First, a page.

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Methane Leak Detection System

Aeris Technologies
ARPA-E Award: 
Redwood City, CA
Project Term: 
04/15/2015 to 08/26/2018
Project Status: 
Technical Categories: 
Critical Need: 

The recent expansion of domestic natural gas production, particularly from shale resources, has improved the economic, security, and environmental outlook of our nation's energy portfolio. Unfortunately, at least 2% of this gas resource is wasted through leaks of methane, the main component of natural gas, at production sites. Methane is a potent greenhouse gas (GHG) if emitted directly to the atmosphere, and methane emissions from natural gas development may undermine the climate benefits of using lower carbon natural gas for power generation. Existing methane monitoring devices have limited ability to cost-effectively, consistently, and precisely locate and quantify the rate of methane emissions. Affordable sensing systems would enable more effective methane mitigation programs, which could lead to a reduction in overall methane emissions and more efficient extraction and use of domestic energy resources.

Project Innovation + Advantages: 

Aeris Technologies will partner with Rice University and Los Alamos National Laboratory to develop a complete methane leak detection system that allows for highly sensitive, accurate methane detection at natural gas systems. The team will combine its novel compact spectrometer based on a mid-infrared laser, its patent-pending multi-port sampling system, and an advanced computational approach to leak quantification and localization. Their approach will use artificial neural networks and dispersion models to quantify and locate leaks with increased accuracy and reduced computational time for use in a diverse range of meteorological conditions and wellpad configurations. At each wellpad, a control unit will house the core sensor, a computing unit to process data, and wireless capability to transmit leak information to an operator, while the multi-port gas-sampling system will be distributed across the wellpad. Aeris' goal is to be able to detect and measure methane leaks smaller than 1 ton per year from a 10 meter by 10 meter site. At this level of sensitivity, which is in the ppb range, Aeris estimates that its system can facilitate a 90% reduction in fugitive methane emissions. Compared to current monitoring systems that can cost $25,000 annually, Aeris' goal is a cost of $3,000 or less a year to operate.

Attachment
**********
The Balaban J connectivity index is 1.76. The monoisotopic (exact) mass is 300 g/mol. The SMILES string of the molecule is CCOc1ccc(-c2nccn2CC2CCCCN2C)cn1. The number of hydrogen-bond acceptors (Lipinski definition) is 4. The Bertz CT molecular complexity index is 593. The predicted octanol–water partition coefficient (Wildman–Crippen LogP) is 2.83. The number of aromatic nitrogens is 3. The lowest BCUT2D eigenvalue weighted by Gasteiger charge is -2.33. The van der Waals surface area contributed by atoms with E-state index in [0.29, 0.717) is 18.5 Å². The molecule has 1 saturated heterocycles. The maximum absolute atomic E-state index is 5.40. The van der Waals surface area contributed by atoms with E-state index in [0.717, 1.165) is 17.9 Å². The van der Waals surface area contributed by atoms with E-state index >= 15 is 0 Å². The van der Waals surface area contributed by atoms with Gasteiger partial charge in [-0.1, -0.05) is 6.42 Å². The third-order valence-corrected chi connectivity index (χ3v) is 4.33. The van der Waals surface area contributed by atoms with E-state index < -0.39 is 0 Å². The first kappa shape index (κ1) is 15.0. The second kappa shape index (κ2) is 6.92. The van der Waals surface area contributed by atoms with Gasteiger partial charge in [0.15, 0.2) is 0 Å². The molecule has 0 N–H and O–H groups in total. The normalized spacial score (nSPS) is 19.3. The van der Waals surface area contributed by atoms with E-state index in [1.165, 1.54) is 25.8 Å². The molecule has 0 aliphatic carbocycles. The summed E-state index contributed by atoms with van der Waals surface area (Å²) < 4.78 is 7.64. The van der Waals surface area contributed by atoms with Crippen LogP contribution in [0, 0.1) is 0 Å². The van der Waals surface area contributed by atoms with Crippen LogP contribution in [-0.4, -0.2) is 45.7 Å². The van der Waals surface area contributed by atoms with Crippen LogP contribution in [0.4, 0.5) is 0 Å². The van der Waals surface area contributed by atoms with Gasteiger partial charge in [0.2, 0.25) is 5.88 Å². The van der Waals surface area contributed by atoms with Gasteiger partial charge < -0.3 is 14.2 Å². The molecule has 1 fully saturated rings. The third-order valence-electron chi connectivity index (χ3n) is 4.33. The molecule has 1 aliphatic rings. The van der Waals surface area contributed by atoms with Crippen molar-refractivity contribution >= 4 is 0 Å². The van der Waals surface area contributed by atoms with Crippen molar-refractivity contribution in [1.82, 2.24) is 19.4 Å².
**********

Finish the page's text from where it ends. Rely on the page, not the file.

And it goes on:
Potential Impact: 

If successful, Aeris' system could detect highly sensitive methane measurements at a fraction of the cost of current systems.


Better methane detection technologies could improve the sustainability of domestic natural gas production and the safety of operations.


Enhanced detection systems could enable greater mitigation of methane leakage and lead to an overall reduction in harmful methane emissions associated with natural gas development.


New innovations could decrease the costs of methane detection and help accelerate the adoption of monitoring programs at the nation's more than 480,000 producing natural gas wells.

Innovation Update: 

(As of May 2018)
Aeris developed a methane detection system that combines a sensitive laser sensor with an algorithm to locate and quantify natural gas leaks. The system relies on sensors that can simultaneously detect methane and ethane in the mid-infrared range. Because ethane is not biogenic and comprises 2-15% of natural gas, the correlated detection of both gases unambiguously identifies a natural gas leak. Aeris was able to build a sensor at a much lower cost than the current state-of-the-art. Its design is also very compact – the whole unit fits into a small, hand-held protective case.  The team has also integrated an artificial neural network inversion approach to enable the laser-based point detector to automatically measure, locate, and quantify emissions in an area. Other inversion approaches rely on driving a vehicle around an area and performing quantification and localization offline while Aeris’ system can provide emissions information in real time.


Aeris is currently focused on selling beta units of the sensor. The team began taking orders in 2016 from university researchers and professionals in the oil and gas industry. Aeris plans to sell both the miniature portable unit as well as a temperature-controlled rack-mounted unit.


For a detailed assessment of the Aeris project and impact, please click here.


ARPA-E Program Director: 
Dr. Joseph King
Project Contact: 
Dr. James Scherer
William Marsh Rice University
Los Alamos National Laboratory
Release Date: